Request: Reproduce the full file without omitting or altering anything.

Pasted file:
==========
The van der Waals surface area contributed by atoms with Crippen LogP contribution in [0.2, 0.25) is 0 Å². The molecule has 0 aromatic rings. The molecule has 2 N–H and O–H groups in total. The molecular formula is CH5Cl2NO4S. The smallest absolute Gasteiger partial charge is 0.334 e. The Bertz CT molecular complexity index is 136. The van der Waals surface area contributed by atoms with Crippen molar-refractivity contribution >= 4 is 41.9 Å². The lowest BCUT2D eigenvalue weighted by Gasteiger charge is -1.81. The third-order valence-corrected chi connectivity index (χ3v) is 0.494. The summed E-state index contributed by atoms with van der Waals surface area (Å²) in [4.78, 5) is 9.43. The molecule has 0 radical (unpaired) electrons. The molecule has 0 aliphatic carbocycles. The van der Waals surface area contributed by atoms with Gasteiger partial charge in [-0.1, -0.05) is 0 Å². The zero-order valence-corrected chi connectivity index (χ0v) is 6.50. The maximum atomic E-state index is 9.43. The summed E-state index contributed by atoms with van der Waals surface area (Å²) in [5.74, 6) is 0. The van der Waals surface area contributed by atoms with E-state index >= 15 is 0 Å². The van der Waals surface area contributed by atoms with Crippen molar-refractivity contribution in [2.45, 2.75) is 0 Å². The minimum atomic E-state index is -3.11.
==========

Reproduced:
The van der Waals surface area contributed by atoms with Crippen LogP contribution in [0.2, 0.25) is 0 Å². The molecule has 0 aromatic rings. The molecule has 2 N–H and O–H groups in total. The molecular formula is CH5Cl2NO4S. The smallest absolute Gasteiger partial charge is 0.334 e. The Bertz CT molecular complexity index is 136. The van der Waals surface area contributed by atoms with Crippen molar-refractivity contribution >= 4 is 41.9 Å². The lowest BCUT2D eigenvalue weighted by Gasteiger charge is -1.81. The third-order valence-corrected chi connectivity index (χ3v) is 0.494. The summed E-state index contributed by atoms with van der Waals surface area (Å²) in [4.78, 5) is 9.43. The molecule has 0 radical (unpaired) electrons. The molecule has 0 aliphatic carbocycles. The van der Waals surface area contributed by atoms with Gasteiger partial charge in [-0.1, -0.05) is 0 Å². The zero-order valence-corrected chi connectivity index (χ0v) is 6.50. The maximum atomic E-state index is 9.43. The summed E-state index contributed by atoms with van der Waals surface area (Å²) in [5.74, 6) is 0. The van der Waals surface area contributed by atoms with E-state index >= 15 is 0 Å². The van der Waals surface area contributed by atoms with Crippen molar-refractivity contribution in [2.45, 2.75) is 0 Å². The minimum atomic E-state index is -3.11.